Hacking Ticketmaster

Where did the best concert seats go? To the Wiseguys, and their $25 million heist.

2 min read
Hacking Ticketmaster

At 10 a.m. on December 15, 2007, Springsteen fans pounded anxiously at their computers.  The Boss had just announced three concerts at Giant Stadium in New Jersey, and they were desperately trying to score prime seats.

Good luck, right?  With more than 40% of concert tickets now being sold online, it seems impossible to get good seats at face value anymore.  The best ones go in seconds.  Fans are then left to go to ticket resellers like Stubhub to pay a premium for what used to be their basic right.  And sure enough, in a flash that December, the 12,000 front seats for the Springsteen tour were gone.   The fans complained – sparking a federal investigation.  Now we’ve learned where the tickets really went:   to the Wiseguys.

On March 1,  four guys behind a Nevada-based start-up, Wiseguy Tickets, were indicted in New Jersey on 43 counts for fraudulently buying and selling over 1.5 million tickets online - including concerts (AC/DC to Barbra Streisand), Broadway shows (Wicked, The Producers), and sports (Yankees, Rangers).  They made $25 million.  According to the feds, the Wiseguys became “the leading source of the best tickets for the most popular events.”  The Wiseguys' innovation:  “To achieve this goal, Wiseguys deployed a nationwide computer network that opened thousands of simultaneous Internet connections from across the United States; impersonated thousands of individual ticket buyers; and defeated online ticket vendors’ security mechanisms. When online ticket vendors tried to stop Wiseguys from engaging in this conduct, Wiseguys adapted its methods and continued."

This story exposes the underworld of ticket hackers, and the feeble battle the multibillion dollar industry is waging against them.  The battle is over bots. Hackers code and deploy automated programs to log on to online vendors and buy tickets as soon as they go on sale.  Ticket vendors try to prevent this by using programs such as CAPTCHA, which supposedly requires an actual human being to read and retype a distorted image of a word.  The Wiseguys found an ingenious way around this in an elaborate three year operation.  Among other things, they hired geeks in Bulgaria to engineer bots that beat the CAPTCHA filters.  They then made hundreds of bogus websites and emails where they had the tickets sent.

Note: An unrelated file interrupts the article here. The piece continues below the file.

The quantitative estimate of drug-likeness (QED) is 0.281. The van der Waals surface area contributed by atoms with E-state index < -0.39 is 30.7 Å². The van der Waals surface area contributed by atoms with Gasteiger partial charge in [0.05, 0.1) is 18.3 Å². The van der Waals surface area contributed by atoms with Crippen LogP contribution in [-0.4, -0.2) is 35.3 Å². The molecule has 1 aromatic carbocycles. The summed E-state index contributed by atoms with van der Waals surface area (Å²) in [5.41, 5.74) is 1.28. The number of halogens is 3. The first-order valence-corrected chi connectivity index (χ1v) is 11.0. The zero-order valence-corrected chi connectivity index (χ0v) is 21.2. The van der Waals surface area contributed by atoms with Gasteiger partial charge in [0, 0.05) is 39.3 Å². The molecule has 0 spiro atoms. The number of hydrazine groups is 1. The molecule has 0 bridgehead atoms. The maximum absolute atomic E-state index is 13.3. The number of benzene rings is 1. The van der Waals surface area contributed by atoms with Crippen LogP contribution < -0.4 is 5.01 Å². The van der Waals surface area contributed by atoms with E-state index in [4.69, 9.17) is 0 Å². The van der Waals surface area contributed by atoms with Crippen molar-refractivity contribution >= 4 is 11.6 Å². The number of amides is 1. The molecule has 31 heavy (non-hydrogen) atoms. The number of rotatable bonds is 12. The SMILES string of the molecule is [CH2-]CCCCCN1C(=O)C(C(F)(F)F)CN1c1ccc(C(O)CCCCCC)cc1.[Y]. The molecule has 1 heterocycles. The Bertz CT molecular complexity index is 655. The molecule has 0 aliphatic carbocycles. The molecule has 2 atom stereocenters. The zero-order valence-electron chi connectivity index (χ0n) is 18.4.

While the Wiseguys face 20 years in prison, the problem is far from over.  Companies are racing to keep bots off their sites, and fans are still getting stiffed.  But lawyers are arguing that no crimes have been broken.  According to the Star-Ledger, one defendant's lawyer "has compared Wiseguy’s business model to a large-scale modern-day version of paying someone to camp outside a box office to buy premium seats for a big show."

It's the sort of question that is playing in other bot battles - are online bots breaking the law?  In online poker, for example, some gamers deploy auto-playing bots.  It's a perpetual cat-and-mouse game, with the sites development countermeasures to sniff out the programs.  I can't imagine that this meta-game will ever end.  

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Why the Internet Needs the InterPlanetary File System

Peer-to-peer file sharing would make the Internet far more efficient

12 min read
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Carl De Torres
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When the COVID-19 pandemic erupted in early 2020, the world made an unprecedented shift to remote work. As a precaution, some Internet providers scaled back service levels temporarily, although that probably wasn’t necessary for countries in Asia, Europe, and North America, which were generally able to cope with the surge in demand caused by people teleworking (and binge-watching Netflix). That’s because most of their networks were overprovisioned, with more capacity than they usually need. But in countries without the same level of investment in network infrastructure, the picture was less rosy: Internet service providers (ISPs) in South Africa and Venezuela, for instance, reported significant strain.

But is overprovisioning the only way to ensure resilience? We don’t think so. To understand the alternative approach we’re championing, though, you first need to recall how the Internet works.

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